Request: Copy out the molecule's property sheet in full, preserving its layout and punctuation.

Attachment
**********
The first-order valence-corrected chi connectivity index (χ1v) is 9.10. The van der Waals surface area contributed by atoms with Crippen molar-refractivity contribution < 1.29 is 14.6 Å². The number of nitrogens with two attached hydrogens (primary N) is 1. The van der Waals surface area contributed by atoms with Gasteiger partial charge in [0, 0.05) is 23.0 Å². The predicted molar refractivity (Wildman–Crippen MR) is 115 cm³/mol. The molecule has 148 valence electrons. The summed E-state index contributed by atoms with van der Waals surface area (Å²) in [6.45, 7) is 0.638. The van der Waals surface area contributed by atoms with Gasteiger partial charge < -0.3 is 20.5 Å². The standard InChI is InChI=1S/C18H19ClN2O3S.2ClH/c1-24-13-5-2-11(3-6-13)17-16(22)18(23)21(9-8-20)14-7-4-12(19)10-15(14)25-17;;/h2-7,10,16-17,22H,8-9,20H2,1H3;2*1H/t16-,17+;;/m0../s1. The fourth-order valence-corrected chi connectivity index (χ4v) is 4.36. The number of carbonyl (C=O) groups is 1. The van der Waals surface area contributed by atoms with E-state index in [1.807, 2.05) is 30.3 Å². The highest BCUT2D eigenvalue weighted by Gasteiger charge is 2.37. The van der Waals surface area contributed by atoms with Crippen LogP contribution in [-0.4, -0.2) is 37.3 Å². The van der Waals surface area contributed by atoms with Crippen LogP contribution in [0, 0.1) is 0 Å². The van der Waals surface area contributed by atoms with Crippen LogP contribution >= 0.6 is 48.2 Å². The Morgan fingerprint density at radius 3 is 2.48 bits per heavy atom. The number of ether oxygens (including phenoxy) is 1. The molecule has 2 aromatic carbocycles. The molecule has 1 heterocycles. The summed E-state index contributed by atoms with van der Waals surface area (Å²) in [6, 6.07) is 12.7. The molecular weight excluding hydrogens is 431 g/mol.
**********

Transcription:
The first-order valence-corrected chi connectivity index (χ1v) is 9.10. The van der Waals surface area contributed by atoms with Crippen molar-refractivity contribution < 1.29 is 14.6 Å². The number of nitrogens with two attached hydrogens (primary N) is 1. The van der Waals surface area contributed by atoms with Gasteiger partial charge in [0, 0.05) is 23.0 Å². The predicted molar refractivity (Wildman–Crippen MR) is 115 cm³/mol. The molecule has 148 valence electrons. The summed E-state index contributed by atoms with van der Waals surface area (Å²) in [6.45, 7) is 0.638. The van der Waals surface area contributed by atoms with Gasteiger partial charge < -0.3 is 20.5 Å². The standard InChI is InChI=1S/C18H19ClN2O3S.2ClH/c1-24-13-5-2-11(3-6-13)17-16(22)18(23)21(9-8-20)14-7-4-12(19)10-15(14)25-17;;/h2-7,10,16-17,22H,8-9,20H2,1H3;2*1H/t16-,17+;;/m0../s1. The fourth-order valence-corrected chi connectivity index (χ4v) is 4.36. The number of carbonyl (C=O) groups is 1. The van der Waals surface area contributed by atoms with E-state index in [1.807, 2.05) is 30.3 Å². The highest BCUT2D eigenvalue weighted by Gasteiger charge is 2.37. The van der Waals surface area contributed by atoms with Crippen LogP contribution in [-0.4, -0.2) is 37.3 Å². The van der Waals surface area contributed by atoms with Crippen LogP contribution in [0, 0.1) is 0 Å². The van der Waals surface area contributed by atoms with Crippen LogP contribution >= 0.6 is 48.2 Å². The Morgan fingerprint density at radius 3 is 2.48 bits per heavy atom. The number of ether oxygens (including phenoxy) is 1. The molecule has 2 aromatic carbocycles. The molecule has 1 heterocycles. The summed E-state index contributed by atoms with van der Waals surface area (Å²) in [6, 6.07) is 12.7. The molecular weight excluding hydrogens is 431 g/mol.